Petrified wood is always a welcome find.

Petrified wood Delaware such as this piece can appear naturally polished. Possible cypress wood, it is from a secondary Pleistocene deposit.

Location: Odessa, Delaware

Fossil Collector: Karenne Snow

VN:F [1.9.22_1171]
Rating: +2 (from 2 votes)
Fossil wood from the plains of Idaho looks like driftwood.

These pieces of fossil wood from the Bruneau area of southern Idaho look like pieces of driftwood. The petrified wood weathers of out buttes and badlands in the area and is probably Miocene in age. Much of southern Idaho was covered by ash falls from the eruptions of the Bruneau-Jarbridge volcano about that time which likely helped to preserve the wood. Microscopic diatom fossils on the surface confirm that they were floating around in some river or lake ages ago. The fossils are about 3 -4 inches long.

Location: Near Bruneau, Idaho

Collector: Scott Stepanski

VN:F [1.9.22_1171]
Rating: +3 (from 5 votes)
Peace River Florida petrified wood fossils.

A screen load of petrified wood collected on a Peace River, Florida Fossil Expedition.

Photo: Courtesy Mark Rentz
Location: Peace River, Florida
Fossil Expeditions

VN:F [1.9.22_1171]
Rating: +2 (from 2 votes)
Fossil fern leaves in red Kansas rock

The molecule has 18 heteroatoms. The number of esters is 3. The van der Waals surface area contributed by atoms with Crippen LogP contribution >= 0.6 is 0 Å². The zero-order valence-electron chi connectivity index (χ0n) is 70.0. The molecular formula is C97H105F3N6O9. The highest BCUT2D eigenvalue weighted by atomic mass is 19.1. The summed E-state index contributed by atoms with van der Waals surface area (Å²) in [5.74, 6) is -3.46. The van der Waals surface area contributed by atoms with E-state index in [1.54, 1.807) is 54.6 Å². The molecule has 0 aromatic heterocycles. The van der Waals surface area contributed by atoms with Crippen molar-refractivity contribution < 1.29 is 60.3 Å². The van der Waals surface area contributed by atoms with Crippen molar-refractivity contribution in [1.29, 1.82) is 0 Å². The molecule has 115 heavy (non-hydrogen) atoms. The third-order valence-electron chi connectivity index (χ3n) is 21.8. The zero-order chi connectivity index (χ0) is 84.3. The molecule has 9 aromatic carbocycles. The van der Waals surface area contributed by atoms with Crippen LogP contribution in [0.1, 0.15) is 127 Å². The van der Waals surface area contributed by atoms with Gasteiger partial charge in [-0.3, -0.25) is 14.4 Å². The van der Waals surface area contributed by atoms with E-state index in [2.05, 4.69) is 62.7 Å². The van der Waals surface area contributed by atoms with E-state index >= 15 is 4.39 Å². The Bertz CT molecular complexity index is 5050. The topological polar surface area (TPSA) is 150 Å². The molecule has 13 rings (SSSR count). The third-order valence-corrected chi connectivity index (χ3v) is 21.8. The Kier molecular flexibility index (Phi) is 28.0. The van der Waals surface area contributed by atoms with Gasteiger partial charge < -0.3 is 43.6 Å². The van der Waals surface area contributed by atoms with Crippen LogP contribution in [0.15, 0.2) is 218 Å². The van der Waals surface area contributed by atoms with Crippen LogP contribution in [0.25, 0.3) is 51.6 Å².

Beautiful Kansas fern fossils reveal delicate leaves preserved in stone.

A selection of fern fossils from the fossil collection trip

A plant fossil treasure trove.

prehistoric plant bark

A piece of prehistoric bark is a tantalizing fossil. If there are some Kansas fossil hunters out there or fossil fern collectors, please post your comment to help identify these finds.

Location: Northeastern Kansas

The area is a near a man-made reservoir in NE Kansas. My hiking bud and I were doing just that, or planning on it: nice afternoon fall hike in the woods along a lake. We hadn’t made it far before I found a piece. Well, being the rock hounds we are, we spent most of our daylight looking for more fossils.

Farther down the lake shore there are a great many more rocks that I would assume may yield even more, larger and nicer specimens of fossils, but that’s for another day and a pair of rock hammers [for the] Kansas sandstone/limestone chert hillside. We have had many such fossil hikes but none that yielded ferns till now. Of course we will go back!

Collector: Sadie J.

VN:F [1.9.22_1171]
Rating: +9 (from 9 votes)
A fossil cycad from kansas?

What is this strange find from northeastern Kansas? Is it fossil fern bark or the outside of a fossil cycad? Is there someone familiar with Kansas plant fossils that can help us out?

Location: Northeastern Kansas

Collector: Sadie J.

VN:F [1.9.22_1171]
Rating: +4 (from 4 votes)